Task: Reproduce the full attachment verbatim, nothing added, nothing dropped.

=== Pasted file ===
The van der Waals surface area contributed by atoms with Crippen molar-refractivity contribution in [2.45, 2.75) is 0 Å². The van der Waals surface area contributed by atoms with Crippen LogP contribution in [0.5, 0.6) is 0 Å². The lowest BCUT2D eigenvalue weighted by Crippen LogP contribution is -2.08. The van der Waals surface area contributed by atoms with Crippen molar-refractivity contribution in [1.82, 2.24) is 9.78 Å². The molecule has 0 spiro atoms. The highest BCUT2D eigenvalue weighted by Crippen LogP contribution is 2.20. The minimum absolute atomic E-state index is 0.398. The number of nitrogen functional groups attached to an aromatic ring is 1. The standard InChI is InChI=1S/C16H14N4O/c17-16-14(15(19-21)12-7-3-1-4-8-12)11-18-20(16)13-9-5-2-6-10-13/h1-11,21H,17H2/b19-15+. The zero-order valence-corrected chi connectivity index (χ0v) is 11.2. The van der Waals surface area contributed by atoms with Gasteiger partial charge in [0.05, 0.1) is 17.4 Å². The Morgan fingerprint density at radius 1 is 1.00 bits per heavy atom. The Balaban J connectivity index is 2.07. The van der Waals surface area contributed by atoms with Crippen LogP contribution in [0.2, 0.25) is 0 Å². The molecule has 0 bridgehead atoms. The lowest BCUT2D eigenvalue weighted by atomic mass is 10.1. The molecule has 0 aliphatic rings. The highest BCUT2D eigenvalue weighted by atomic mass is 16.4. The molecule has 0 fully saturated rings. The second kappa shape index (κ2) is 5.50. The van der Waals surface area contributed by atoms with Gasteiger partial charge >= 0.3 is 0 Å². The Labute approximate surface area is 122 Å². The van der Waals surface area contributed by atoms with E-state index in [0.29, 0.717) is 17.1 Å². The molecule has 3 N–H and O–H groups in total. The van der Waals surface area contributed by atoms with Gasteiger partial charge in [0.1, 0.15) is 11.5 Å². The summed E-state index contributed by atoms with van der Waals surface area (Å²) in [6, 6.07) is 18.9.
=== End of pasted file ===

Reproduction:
The van der Waals surface area contributed by atoms with Crippen molar-refractivity contribution in [2.45, 2.75) is 0 Å². The van der Waals surface area contributed by atoms with Crippen LogP contribution in [0.5, 0.6) is 0 Å². The lowest BCUT2D eigenvalue weighted by Crippen LogP contribution is -2.08. The van der Waals surface area contributed by atoms with Crippen molar-refractivity contribution in [1.82, 2.24) is 9.78 Å². The molecule has 0 spiro atoms. The highest BCUT2D eigenvalue weighted by Crippen LogP contribution is 2.20. The minimum absolute atomic E-state index is 0.398. The number of nitrogen functional groups attached to an aromatic ring is 1. The standard InChI is InChI=1S/C16H14N4O/c17-16-14(15(19-21)12-7-3-1-4-8-12)11-18-20(16)13-9-5-2-6-10-13/h1-11,21H,17H2/b19-15+. The zero-order valence-corrected chi connectivity index (χ0v) is 11.2. The van der Waals surface area contributed by atoms with Gasteiger partial charge in [0.05, 0.1) is 17.4 Å². The Morgan fingerprint density at radius 1 is 1.00 bits per heavy atom. The Balaban J connectivity index is 2.07. The van der Waals surface area contributed by atoms with Crippen LogP contribution in [0.2, 0.25) is 0 Å². The molecule has 0 bridgehead atoms. The lowest BCUT2D eigenvalue weighted by atomic mass is 10.1. The molecule has 0 aliphatic rings. The highest BCUT2D eigenvalue weighted by atomic mass is 16.4. The molecule has 0 fully saturated rings. The second kappa shape index (κ2) is 5.50. The van der Waals surface area contributed by atoms with Gasteiger partial charge >= 0.3 is 0 Å². The Labute approximate surface area is 122 Å². The van der Waals surface area contributed by atoms with E-state index in [0.29, 0.717) is 17.1 Å². The molecule has 3 N–H and O–H groups in total. The van der Waals surface area contributed by atoms with Gasteiger partial charge in [0.1, 0.15) is 11.5 Å². The summed E-state index contributed by atoms with van der Waals surface area (Å²) in [6, 6.07) is 18.9.